Wednesday, May 14, 2008

"Organic" Food--Are You "Myth-taken?"

Being trained as an organic chemist I suppose is the reason that I am offended by the term "organic" food because, of course, all food is organic. Nonetheless, over the years the term in the dictionary has come to mean, in addition to its original meaning, "of, relating to, yielding, or involving the use of food produced with the use of feed or fertilizer of plant or animal origin without employment of chemically formulated fertilizers, growth stimulants, antibiotics, or pesticides."
Purportedly, the individual responsible for the term "organic food" was Jerome Rodale who started the myth that "organically" raised food was the key to health rather than that raised using other means. Even though Rodale had no scientific training (originally he was a federal tax auditor and then co-owner of an electrical equipment business), he was very successful in perpetuating his ideas and was the founder of Rodale Press and Prevention magazine. Consider some of the other beliefs of Rodale as documented by Dr. Edward H. Rynearson's article in the July 1974 edition of Nutrition Reviews in an article entitled, "Americans Love Hogwash":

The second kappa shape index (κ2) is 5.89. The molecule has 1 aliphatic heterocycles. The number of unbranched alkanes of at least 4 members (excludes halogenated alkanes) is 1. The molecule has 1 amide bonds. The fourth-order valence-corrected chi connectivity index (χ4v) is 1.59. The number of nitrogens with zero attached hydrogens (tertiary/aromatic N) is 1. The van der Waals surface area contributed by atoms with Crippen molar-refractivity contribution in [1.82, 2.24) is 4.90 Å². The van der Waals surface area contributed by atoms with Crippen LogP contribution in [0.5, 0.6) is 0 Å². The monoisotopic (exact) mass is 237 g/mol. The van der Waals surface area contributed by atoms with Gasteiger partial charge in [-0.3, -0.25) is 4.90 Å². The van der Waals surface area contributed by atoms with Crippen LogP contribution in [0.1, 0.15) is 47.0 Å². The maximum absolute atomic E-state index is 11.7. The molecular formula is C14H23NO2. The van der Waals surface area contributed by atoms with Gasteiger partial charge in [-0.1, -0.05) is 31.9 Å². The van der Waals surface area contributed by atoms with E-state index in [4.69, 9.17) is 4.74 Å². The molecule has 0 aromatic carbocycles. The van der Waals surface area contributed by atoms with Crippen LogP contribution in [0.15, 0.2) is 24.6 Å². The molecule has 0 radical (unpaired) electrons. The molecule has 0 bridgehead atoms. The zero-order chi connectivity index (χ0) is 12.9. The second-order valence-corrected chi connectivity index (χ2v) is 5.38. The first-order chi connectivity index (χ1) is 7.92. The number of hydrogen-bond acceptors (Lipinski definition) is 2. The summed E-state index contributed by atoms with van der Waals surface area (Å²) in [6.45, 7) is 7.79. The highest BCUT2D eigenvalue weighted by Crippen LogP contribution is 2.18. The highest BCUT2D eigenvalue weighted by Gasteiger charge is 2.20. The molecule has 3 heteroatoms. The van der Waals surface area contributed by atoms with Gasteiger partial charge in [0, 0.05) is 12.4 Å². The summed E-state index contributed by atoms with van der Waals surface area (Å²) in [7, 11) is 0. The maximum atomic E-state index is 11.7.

• He believed that people do not get enough electricity from the atmosphere, owing to the presence of steel girders, and he would sit for 10-20 minutes a day under a machine that gave off short wave radio waves, which he believed beneficially boosted his body's supply of electricity.
  • He took 70 food-supplement tablets a day as "extra protection" against pollution and to "restore nutrients lost in the kitchen processing of food."
  • He believed that the cure for prostatic disease was to eat pumpkin seeds and stated that if he were to get prostate cancer he would have chiropractic adjustments.
  • Reportedly he believed that "wheat is terrible for people, can make them overly aggressive or daffy, and that sugar is worse," and that he would live to 100 "unless I'm run down by a sugar-crazed taxi driver." (Actually at age 72, while taping a talk show with Dick Cavett he died suddenly--of natural causes, no doubt!).
  • He believed that milk was bad for people, except for babies and he denounced vegetarianism because he believed that "people need the zest of a good piece of meat."
  • When asked why "organic" fertilizer was preferable to "chemical" fertilizer he responded, "We feel that in organically grown food you have things you don't even know exist."